The Bureau of Internal Revenue (BIR) has recently released the Revenue Memorandum Circular No. 60-2020 which discusses the fact that online sellers or any entities conducting digital transactions will be required to register their businesses and previous activities for taxation purposes until July 31 of this year.
Read: The BIR Urges Online Sellers to Register Businesses as They Should be Taxed
Under the memorandum, any businesses utilizing any kind of digital means must be registered to the BIR; have their issue sales invoice or official receipt for every sale of goods or services; keep a registered book of accounts and other accounting records of a business transaction; and file and pay tax returns on time.
Failing to abide by the registration period
Entities that fail to abide by the registration period on or before July 31 shall be imposed with a penalty for late registration.
The memorandum circular declares that it was issued to give online sellers paying their tax shorthand notice before the deadline and to guarantee that businesses are abiding the provisions of Section 236 of the Tax Code and that they are tax compliant.
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As per the memorandum, partner sellers, merchants, as well as other stakeholders would be required to undergo the said change.
This Circular is issued to give due notice to all persons doing business and earning income in any manner or form, specifically those who are into digital transactions through the use of any electronic platforms and media, and other digital means, to ensure that their businesses are registered pursuant to the provisions of Section 236 of the Tax Code, as amended, and that they are tax compliant.”
Things Online Sellers and Freelancers Alike Must Know Before Paying Their Taxes
As such, online sellers and freelancers alike need not be alarmed. There actually are some guidelines which could better help freelancers and online sellers upon registering their businesses:
The registration of your business must either be a sole proprietorship, self-employed professional, or a corporation depending on the person’s situation. Most home-based online businesses are merely sole-proprietorship and may start registering their businesses with the Department of Trade and Industry (DTI) first before proceeding with BIR.
You can click here to view the guide on how you can register through the DTI: DTI Business Name Registration Online – Requirements and Procedure
Keep in mind that there are pertinent tax brackets for online sellers paying their tax. For such instance; if an online seller’s annual sales or professional fees do not exceed P250,000 a year, they will pay zero (P0.00) tax.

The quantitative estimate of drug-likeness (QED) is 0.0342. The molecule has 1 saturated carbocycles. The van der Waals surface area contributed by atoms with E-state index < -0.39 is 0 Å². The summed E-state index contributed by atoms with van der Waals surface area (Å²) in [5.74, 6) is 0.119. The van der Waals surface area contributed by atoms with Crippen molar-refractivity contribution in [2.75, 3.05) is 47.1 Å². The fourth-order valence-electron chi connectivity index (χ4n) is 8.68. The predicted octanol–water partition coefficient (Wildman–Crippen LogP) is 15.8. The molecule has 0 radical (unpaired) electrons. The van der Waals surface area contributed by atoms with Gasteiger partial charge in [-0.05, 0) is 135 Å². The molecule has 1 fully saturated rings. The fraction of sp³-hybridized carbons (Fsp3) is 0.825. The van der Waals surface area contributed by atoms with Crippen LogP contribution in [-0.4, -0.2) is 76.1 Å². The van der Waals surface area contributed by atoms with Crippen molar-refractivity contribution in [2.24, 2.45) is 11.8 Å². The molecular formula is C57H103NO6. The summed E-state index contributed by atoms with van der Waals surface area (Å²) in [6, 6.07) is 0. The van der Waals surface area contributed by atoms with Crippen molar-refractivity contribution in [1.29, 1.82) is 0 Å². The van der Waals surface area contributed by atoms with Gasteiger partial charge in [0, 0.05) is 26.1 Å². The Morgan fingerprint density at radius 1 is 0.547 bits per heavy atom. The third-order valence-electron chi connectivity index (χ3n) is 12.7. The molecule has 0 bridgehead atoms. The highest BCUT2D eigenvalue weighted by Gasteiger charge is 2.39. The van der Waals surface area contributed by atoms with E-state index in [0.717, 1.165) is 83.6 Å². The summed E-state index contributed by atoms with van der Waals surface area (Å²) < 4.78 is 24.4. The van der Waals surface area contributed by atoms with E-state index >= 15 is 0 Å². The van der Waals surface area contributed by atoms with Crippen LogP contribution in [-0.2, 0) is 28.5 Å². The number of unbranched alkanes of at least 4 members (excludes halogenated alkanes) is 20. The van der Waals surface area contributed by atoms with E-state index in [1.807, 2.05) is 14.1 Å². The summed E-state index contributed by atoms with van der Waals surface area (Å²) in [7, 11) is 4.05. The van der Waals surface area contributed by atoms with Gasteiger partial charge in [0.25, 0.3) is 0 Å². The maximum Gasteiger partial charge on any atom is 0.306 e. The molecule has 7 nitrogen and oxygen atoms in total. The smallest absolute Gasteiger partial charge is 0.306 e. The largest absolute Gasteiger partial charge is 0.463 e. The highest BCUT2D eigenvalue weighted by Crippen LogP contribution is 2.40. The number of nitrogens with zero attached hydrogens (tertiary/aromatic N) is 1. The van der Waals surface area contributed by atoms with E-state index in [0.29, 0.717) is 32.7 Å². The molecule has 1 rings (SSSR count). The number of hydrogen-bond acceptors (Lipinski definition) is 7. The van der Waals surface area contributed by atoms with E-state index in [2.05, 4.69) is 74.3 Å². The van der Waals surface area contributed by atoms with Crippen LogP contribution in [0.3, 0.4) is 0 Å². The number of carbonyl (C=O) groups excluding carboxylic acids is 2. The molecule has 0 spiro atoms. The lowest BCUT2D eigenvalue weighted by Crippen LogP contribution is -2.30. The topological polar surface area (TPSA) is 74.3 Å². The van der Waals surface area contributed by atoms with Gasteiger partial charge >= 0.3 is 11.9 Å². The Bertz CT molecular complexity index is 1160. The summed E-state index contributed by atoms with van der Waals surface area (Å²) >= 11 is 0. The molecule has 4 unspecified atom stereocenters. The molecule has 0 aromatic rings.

However, the online seller will still be required to file their annual Income Tax Returns (ITR). As per the bureau, this is for formality only so they can get their receipts printed and are able to issue sales invoices to their customers. Their invoice statements will be the basis for the seller’s total annual income that will be computed for their taxes in the coming year.
Meanwhile, if they earn more than P250,000 but less than P3,000,000 in sales or professional fees annually; they are given two options applicable to online sellers paying their tax:
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- The first one is to pay a flat 8% tax from their gross receipts; while
- The second is to pay the tax depending on their graduated income tax (0% to 35%) which is a better option for online sellers who have large operating expenses that can be deducted from their annual revenue.
Fair or Not?
With the situation that the pandemic gave us now, do you think that it’s just a fair act? Or is this something that the Philippine government can improve?
There are actually were senators that questioned the move of requiring online sellers paying their tax; they were saying that it’s an ill-timed move in the middle of the pandemic.
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Senator Joel Villanueva, for one, said that rather than being a burden for most Filipinos trying to earn online, why not go for Philippine Offshore Gaming Operators (POGOS)?
We know the government needs to collect taxes. It must first go after those with proven tax liabilities. Up to now, Pogos have yet to pay the P50 billion they owe. They should be the focus of the BIR.”
Focusing on POGOs
Senator Risa Hontiveros said that our lax on POGOs but cruelty to the Filipino people should be changed. She suggested putting the welfare of the Filipino people first.
Why are we lax on Pogos but cruel to Filipinos? Can we put Filipinos’ welfare first?”
People are still debating whether it is justifiable that online sellers are paying their tax or not. What do you think? Is digital economics an arising economic opportunity and must online businesses be taxed or not? If yes, for what purpose?
Source/s: Yuga Tech | Philippine Daily Inquirer
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